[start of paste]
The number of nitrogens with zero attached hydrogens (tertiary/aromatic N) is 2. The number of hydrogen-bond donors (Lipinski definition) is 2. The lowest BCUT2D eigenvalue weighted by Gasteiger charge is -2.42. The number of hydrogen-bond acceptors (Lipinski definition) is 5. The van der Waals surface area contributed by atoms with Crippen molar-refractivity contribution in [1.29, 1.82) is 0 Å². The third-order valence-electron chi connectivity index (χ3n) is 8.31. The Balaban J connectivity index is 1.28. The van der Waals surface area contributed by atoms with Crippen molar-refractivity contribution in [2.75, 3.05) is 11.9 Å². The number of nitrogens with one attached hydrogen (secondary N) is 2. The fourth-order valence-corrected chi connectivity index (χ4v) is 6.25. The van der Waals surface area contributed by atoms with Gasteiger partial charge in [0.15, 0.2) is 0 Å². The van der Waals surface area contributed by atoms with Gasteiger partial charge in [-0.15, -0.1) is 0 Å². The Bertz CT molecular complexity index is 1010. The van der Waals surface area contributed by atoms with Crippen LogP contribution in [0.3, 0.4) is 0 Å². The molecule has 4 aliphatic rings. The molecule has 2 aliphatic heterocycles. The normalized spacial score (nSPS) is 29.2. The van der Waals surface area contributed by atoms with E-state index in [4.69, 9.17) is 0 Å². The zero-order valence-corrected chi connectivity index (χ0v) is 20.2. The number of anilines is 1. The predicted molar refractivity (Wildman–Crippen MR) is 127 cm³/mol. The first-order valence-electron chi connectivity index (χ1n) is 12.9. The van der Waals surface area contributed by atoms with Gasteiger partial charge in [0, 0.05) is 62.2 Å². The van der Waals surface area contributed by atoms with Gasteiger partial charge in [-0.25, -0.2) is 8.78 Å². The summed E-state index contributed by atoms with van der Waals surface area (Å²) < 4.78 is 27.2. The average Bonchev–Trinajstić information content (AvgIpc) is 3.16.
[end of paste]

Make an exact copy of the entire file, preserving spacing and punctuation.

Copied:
The number of nitrogens with zero attached hydrogens (tertiary/aromatic N) is 2. The number of hydrogen-bond donors (Lipinski definition) is 2. The lowest BCUT2D eigenvalue weighted by Gasteiger charge is -2.42. The number of hydrogen-bond acceptors (Lipinski definition) is 5. The van der Waals surface area contributed by atoms with Crippen molar-refractivity contribution in [1.29, 1.82) is 0 Å². The third-order valence-electron chi connectivity index (χ3n) is 8.31. The Balaban J connectivity index is 1.28. The van der Waals surface area contributed by atoms with Crippen molar-refractivity contribution in [2.75, 3.05) is 11.9 Å². The number of nitrogens with one attached hydrogen (secondary N) is 2. The fourth-order valence-corrected chi connectivity index (χ4v) is 6.25. The van der Waals surface area contributed by atoms with Gasteiger partial charge in [0.15, 0.2) is 0 Å². The van der Waals surface area contributed by atoms with Gasteiger partial charge in [-0.15, -0.1) is 0 Å². The Bertz CT molecular complexity index is 1010. The van der Waals surface area contributed by atoms with Crippen LogP contribution in [0.3, 0.4) is 0 Å². The molecule has 4 aliphatic rings. The molecule has 2 aliphatic heterocycles. The normalized spacial score (nSPS) is 29.2. The van der Waals surface area contributed by atoms with E-state index in [4.69, 9.17) is 0 Å². The zero-order valence-corrected chi connectivity index (χ0v) is 20.2. The number of anilines is 1. The predicted molar refractivity (Wildman–Crippen MR) is 127 cm³/mol. The first-order valence-electron chi connectivity index (χ1n) is 12.9. The van der Waals surface area contributed by atoms with Gasteiger partial charge in [0, 0.05) is 62.2 Å². The van der Waals surface area contributed by atoms with Gasteiger partial charge in [-0.25, -0.2) is 8.78 Å². The summed E-state index contributed by atoms with van der Waals surface area (Å²) < 4.78 is 27.2. The average Bonchev–Trinajstić information content (AvgIpc) is 3.16.